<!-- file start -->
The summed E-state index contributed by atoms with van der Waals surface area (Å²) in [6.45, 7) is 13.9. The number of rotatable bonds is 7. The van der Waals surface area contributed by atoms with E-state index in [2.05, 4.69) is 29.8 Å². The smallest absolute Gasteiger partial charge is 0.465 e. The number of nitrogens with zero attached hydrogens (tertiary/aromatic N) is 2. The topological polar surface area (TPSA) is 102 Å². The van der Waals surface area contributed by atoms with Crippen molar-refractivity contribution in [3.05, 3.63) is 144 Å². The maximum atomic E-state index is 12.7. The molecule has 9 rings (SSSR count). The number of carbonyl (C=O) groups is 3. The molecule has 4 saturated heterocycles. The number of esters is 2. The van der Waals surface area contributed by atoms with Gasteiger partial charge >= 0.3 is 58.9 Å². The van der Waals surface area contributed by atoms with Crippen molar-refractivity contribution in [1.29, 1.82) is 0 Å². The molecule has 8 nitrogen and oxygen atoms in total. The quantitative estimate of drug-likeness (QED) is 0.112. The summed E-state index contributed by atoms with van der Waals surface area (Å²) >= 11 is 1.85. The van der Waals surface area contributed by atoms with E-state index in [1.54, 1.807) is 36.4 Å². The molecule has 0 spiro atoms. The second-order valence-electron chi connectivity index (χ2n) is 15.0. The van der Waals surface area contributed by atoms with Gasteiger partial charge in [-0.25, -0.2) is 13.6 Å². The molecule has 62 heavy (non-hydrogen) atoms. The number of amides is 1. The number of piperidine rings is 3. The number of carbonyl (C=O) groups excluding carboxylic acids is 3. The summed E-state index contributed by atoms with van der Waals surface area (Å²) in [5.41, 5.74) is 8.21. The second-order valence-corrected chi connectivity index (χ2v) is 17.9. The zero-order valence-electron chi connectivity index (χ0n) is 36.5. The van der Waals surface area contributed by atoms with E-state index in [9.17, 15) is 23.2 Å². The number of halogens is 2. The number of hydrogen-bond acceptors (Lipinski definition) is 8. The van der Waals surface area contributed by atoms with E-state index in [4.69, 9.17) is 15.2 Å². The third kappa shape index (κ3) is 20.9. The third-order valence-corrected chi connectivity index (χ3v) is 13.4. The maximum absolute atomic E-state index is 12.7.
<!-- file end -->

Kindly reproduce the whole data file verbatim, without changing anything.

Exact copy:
The summed E-state index contributed by atoms with van der Waals surface area (Å²) in [6.45, 7) is 13.9. The number of rotatable bonds is 7. The van der Waals surface area contributed by atoms with E-state index in [2.05, 4.69) is 29.8 Å². The smallest absolute Gasteiger partial charge is 0.465 e. The number of nitrogens with zero attached hydrogens (tertiary/aromatic N) is 2. The topological polar surface area (TPSA) is 102 Å². The van der Waals surface area contributed by atoms with Crippen molar-refractivity contribution in [3.05, 3.63) is 144 Å². The maximum atomic E-state index is 12.7. The molecule has 9 rings (SSSR count). The number of carbonyl (C=O) groups is 3. The molecule has 4 saturated heterocycles. The number of esters is 2. The van der Waals surface area contributed by atoms with Gasteiger partial charge >= 0.3 is 58.9 Å². The van der Waals surface area contributed by atoms with Crippen molar-refractivity contribution in [1.29, 1.82) is 0 Å². The molecule has 8 nitrogen and oxygen atoms in total. The quantitative estimate of drug-likeness (QED) is 0.112. The summed E-state index contributed by atoms with van der Waals surface area (Å²) >= 11 is 1.85. The van der Waals surface area contributed by atoms with E-state index in [1.54, 1.807) is 36.4 Å². The molecule has 0 spiro atoms. The second-order valence-electron chi connectivity index (χ2n) is 15.0. The van der Waals surface area contributed by atoms with Gasteiger partial charge in [-0.25, -0.2) is 13.6 Å². The molecule has 62 heavy (non-hydrogen) atoms. The number of amides is 1. The number of piperidine rings is 3. The number of carbonyl (C=O) groups excluding carboxylic acids is 3. The summed E-state index contributed by atoms with van der Waals surface area (Å²) in [5.41, 5.74) is 8.21. The second-order valence-corrected chi connectivity index (χ2v) is 17.9. The zero-order valence-electron chi connectivity index (χ0n) is 36.5. The van der Waals surface area contributed by atoms with E-state index in [9.17, 15) is 23.2 Å². The number of halogens is 2. The number of hydrogen-bond acceptors (Lipinski definition) is 8. The van der Waals surface area contributed by atoms with E-state index in [4.69, 9.17) is 15.2 Å². The third kappa shape index (κ3) is 20.9. The third-order valence-corrected chi connectivity index (χ3v) is 13.4. The maximum absolute atomic E-state index is 12.7.